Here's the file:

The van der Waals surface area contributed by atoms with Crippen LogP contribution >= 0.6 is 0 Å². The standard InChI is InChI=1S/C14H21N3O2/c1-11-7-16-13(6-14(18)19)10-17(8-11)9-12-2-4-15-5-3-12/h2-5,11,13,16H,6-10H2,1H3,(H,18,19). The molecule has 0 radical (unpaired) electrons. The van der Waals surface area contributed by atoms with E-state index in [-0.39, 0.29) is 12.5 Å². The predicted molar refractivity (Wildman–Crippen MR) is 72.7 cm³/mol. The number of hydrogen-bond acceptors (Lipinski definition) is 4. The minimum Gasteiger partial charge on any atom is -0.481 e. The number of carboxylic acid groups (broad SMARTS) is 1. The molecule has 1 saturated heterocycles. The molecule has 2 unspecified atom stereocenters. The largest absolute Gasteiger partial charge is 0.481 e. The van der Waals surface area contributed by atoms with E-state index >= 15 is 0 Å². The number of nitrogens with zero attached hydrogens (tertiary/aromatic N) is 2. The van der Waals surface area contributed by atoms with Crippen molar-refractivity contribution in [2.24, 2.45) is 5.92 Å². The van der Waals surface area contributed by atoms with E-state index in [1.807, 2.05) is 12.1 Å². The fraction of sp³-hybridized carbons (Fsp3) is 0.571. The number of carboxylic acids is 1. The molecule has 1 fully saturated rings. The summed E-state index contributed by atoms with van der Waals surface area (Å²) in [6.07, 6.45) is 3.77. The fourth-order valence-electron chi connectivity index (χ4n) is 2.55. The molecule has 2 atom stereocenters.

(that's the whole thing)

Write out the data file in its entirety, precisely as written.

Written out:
The van der Waals surface area contributed by atoms with Crippen LogP contribution >= 0.6 is 0 Å². The standard InChI is InChI=1S/C14H21N3O2/c1-11-7-16-13(6-14(18)19)10-17(8-11)9-12-2-4-15-5-3-12/h2-5,11,13,16H,6-10H2,1H3,(H,18,19). The molecule has 0 radical (unpaired) electrons. The van der Waals surface area contributed by atoms with E-state index in [-0.39, 0.29) is 12.5 Å². The predicted molar refractivity (Wildman–Crippen MR) is 72.7 cm³/mol. The number of hydrogen-bond acceptors (Lipinski definition) is 4. The minimum Gasteiger partial charge on any atom is -0.481 e. The number of carboxylic acid groups (broad SMARTS) is 1. The molecule has 1 saturated heterocycles. The molecule has 2 unspecified atom stereocenters. The largest absolute Gasteiger partial charge is 0.481 e. The van der Waals surface area contributed by atoms with E-state index >= 15 is 0 Å². The number of nitrogens with zero attached hydrogens (tertiary/aromatic N) is 2. The van der Waals surface area contributed by atoms with Crippen molar-refractivity contribution in [2.24, 2.45) is 5.92 Å². The van der Waals surface area contributed by atoms with E-state index in [1.807, 2.05) is 12.1 Å². The fraction of sp³-hybridized carbons (Fsp3) is 0.571. The number of carboxylic acids is 1. The molecule has 1 fully saturated rings. The summed E-state index contributed by atoms with van der Waals surface area (Å²) in [6.07, 6.45) is 3.77. The fourth-order valence-electron chi connectivity index (χ4n) is 2.55. The molecule has 2 atom stereocenters.